Ashes Review – Australia

For the first time since 1987, and the first time in the playing careers of any member of the Australian team, Australia must now consider a cricketing world in which England are the holders of the Ashes. It was by no means a thrashing, Australia remained competitive in every test, won one of them, and could have won a couple more, but for a team which has not lost a series anywhere outside of the subcontinent for 13 years, a series loss to England is a hard thing to take. The media criticism at home has already begun, the calls for heads to roll will be strong and clear, so how did each individual member of the squad perform in Australia’s most disappointing test series in more than a decade?

Shane Warne – 10
5 tests, 249 runs @ 27.67, 40 wickets @ 19.95

In the history of cricket before this series, only six men had managed the awesome feat of taking 40 wickets in a test series. Terry Alderman was the last man to manage it, and he did it twice. It had happened only four times in Ashes series, and only five times in the last 50 years. Shane Warne is now the seventh man to do it, and the first in 24 years to do it in a losing cause. Warne was at his brilliant best from the start of the series to the end with the ball. He bowled brilliantly on first day flat pitches and on fourth and fifth day turners, an amazing six times in the series he took the first wicket of the innings as the seamers failed to dismiss the England openers, and he ripped through the tail with consummate ease when it was needed as well. Twice in the series, the 9th and 10th times of his career, he took 10 wickets in a test. Three times in the series, he took five wickets in an innings. Along the way, he became the first man ever to take 600 wickets in a test, and passed Dennis Lillee’s record for the most wickets in Ashes series AND the most wickets against any single opposition in tests. As if his exploits with the ball were not enough, Warne also had the best series of his career with the bat. At Edgbaston he threw his wicket away in hideous fashion in the first innings, but in the second made a vital 42 and assisted Australia in almost stealing the match. At Old Trafford he got within 10 runs of a much deserved century and helped Australia avoid the follow on, and then helped save the game with the bat in the second innings, and at Trent Bridge his aggressive innings of 45 helped Australia set up a target… for Warne himself to bowl at. Only once did Warne fail at any task when Australia needed him in the series, and that was when he dropped a simple catch off the bowling of Brett Lee when Kevin Pietersen was on 15 on the final day of the series. Pietersen would go on to save the test for England and win the series, depriving Warne of the right to say that he truly had retained the Ashes for Australia single-handedly.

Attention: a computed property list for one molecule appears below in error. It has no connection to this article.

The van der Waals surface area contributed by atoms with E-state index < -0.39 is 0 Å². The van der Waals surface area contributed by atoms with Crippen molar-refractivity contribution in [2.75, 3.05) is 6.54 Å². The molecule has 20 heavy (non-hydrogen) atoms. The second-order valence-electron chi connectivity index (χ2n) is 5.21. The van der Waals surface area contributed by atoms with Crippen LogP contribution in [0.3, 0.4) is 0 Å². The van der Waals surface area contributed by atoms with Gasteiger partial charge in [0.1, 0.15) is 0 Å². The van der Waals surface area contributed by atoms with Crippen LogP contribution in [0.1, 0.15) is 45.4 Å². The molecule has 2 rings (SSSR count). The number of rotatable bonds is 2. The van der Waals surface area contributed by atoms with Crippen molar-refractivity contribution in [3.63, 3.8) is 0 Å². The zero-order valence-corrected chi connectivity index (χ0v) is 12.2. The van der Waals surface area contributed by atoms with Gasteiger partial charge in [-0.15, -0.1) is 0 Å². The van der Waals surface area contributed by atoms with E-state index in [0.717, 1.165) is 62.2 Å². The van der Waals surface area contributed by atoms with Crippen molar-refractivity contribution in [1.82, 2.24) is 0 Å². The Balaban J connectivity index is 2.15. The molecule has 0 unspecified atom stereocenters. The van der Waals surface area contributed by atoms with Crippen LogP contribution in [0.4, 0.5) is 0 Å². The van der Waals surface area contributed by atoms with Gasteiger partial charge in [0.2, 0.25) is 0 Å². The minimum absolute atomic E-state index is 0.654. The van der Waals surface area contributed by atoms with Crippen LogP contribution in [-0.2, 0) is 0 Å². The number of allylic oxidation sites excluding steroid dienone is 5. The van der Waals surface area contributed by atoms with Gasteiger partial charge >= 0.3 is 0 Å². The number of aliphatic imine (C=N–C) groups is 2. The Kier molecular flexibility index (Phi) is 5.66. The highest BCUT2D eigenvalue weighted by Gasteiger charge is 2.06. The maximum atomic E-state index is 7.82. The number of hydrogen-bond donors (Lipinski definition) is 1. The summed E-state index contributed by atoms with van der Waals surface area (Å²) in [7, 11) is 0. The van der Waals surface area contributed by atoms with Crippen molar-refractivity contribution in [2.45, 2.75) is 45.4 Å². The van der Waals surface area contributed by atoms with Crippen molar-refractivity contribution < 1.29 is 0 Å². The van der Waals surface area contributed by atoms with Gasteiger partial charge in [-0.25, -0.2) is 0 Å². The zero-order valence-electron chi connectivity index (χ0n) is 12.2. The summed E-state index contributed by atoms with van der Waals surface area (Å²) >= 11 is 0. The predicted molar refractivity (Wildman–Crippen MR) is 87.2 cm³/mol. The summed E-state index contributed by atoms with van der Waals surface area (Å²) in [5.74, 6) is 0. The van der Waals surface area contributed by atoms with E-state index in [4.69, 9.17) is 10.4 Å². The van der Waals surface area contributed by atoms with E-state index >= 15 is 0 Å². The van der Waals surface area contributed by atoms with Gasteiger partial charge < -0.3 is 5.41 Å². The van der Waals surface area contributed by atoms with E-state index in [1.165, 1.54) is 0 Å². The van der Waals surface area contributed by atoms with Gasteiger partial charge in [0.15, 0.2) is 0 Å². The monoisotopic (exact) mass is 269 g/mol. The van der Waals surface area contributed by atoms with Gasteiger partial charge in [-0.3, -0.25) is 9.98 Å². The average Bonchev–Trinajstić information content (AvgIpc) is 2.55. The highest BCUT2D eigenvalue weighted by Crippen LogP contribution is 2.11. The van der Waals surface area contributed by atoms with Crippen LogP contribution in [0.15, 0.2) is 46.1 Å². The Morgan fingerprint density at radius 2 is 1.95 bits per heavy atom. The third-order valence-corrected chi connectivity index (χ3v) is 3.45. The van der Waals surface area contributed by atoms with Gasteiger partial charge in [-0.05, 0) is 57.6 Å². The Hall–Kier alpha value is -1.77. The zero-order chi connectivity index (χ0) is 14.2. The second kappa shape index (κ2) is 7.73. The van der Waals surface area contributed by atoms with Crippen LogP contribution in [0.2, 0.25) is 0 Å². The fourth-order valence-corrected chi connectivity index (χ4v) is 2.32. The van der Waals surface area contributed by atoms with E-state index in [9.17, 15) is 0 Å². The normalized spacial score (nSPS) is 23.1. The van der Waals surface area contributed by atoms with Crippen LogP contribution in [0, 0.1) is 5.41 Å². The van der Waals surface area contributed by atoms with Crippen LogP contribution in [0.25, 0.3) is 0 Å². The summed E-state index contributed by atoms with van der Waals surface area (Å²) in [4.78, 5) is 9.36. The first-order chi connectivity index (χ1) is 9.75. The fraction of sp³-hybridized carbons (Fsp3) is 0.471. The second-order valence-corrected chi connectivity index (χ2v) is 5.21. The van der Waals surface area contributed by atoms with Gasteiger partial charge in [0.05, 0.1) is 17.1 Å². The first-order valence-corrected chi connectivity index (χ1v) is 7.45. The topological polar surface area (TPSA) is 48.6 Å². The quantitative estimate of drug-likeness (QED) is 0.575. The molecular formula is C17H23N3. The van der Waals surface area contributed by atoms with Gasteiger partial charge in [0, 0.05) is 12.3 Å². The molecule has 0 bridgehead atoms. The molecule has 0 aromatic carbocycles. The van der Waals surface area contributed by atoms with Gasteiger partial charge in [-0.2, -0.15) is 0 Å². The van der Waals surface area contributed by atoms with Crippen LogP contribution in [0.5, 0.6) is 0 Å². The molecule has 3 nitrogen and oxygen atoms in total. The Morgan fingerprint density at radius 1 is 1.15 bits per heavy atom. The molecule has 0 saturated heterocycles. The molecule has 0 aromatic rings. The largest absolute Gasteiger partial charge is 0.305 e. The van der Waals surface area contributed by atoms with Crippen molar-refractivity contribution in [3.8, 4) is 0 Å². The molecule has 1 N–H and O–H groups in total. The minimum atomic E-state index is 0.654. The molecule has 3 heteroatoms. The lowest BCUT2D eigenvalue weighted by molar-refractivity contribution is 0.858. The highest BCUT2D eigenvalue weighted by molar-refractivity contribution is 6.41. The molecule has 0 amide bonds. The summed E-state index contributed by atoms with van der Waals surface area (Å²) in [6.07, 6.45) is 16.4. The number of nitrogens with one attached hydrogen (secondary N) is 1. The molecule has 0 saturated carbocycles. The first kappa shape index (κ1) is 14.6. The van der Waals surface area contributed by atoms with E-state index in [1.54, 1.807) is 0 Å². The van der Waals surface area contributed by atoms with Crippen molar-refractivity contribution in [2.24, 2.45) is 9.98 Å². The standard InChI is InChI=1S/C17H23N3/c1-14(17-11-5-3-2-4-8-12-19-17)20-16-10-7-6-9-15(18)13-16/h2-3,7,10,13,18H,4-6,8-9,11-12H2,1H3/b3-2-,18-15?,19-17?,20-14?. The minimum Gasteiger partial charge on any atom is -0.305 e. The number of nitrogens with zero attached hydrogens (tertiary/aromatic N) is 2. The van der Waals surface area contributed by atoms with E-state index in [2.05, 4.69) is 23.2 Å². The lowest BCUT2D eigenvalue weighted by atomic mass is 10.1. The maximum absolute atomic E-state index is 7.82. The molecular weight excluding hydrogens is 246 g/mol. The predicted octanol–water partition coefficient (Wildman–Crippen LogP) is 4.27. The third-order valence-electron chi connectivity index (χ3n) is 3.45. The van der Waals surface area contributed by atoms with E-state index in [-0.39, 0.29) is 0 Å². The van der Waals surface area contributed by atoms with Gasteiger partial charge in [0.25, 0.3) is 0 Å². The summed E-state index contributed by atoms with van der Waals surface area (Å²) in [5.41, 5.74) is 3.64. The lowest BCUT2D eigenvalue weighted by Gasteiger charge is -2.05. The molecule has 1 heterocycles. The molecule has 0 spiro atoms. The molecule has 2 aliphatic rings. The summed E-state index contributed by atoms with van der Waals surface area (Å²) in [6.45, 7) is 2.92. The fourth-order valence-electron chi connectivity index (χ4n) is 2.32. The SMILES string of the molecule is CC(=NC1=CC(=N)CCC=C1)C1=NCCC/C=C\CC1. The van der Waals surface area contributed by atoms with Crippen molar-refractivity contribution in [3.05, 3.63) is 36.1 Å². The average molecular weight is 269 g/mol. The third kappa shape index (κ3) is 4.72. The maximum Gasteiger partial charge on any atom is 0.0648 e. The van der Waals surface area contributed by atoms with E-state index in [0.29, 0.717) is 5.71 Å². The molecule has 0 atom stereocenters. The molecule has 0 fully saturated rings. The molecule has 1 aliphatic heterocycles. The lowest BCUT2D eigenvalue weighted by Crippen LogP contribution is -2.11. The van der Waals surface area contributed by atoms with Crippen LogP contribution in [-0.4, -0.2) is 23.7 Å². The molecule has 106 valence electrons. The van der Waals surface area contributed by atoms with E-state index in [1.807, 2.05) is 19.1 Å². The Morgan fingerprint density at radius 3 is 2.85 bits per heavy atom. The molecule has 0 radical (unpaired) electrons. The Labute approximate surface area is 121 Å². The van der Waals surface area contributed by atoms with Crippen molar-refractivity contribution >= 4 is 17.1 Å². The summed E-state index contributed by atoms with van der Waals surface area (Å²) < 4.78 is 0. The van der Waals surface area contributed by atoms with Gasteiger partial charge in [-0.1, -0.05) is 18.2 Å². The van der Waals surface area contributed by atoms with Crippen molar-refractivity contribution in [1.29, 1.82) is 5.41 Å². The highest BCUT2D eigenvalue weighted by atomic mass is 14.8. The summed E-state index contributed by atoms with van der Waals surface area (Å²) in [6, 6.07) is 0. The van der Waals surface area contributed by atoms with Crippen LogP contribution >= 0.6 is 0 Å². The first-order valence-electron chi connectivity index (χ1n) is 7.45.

Justin Langer – 7.5
5 tests, 394 runs @ 43.78

It was, all in all, a good series for Justin Langer. He made a decent contribution with the bat in every test, and was the leading run scorer in the Australian team and the only man in it to pass 50 more than twice. Langer had the honour of being Flintoff’s first contribution to the test series when he fell to him at Lords, and kept Australia in the second test with a valuable 82 against the reverse swing of Flintoff and Jones. When it came to the final test at The Oval and Australia needed a strong batting performance to have a shot at leveling the series, Langer struck a glorious century. His decision to leave for bad light at the end of day 2 of the final test and the dubious honour of being the only Australian batsman to genuinely struggle against Ashley Giles taint his series somewhat, but overall it was an effort worthy of a champion batsman and Langer continues to be one of the world’s best openers.

Glenn McGrath – 7
3 tests, 36 runs @ 36.00, 19 wickets @ 23.16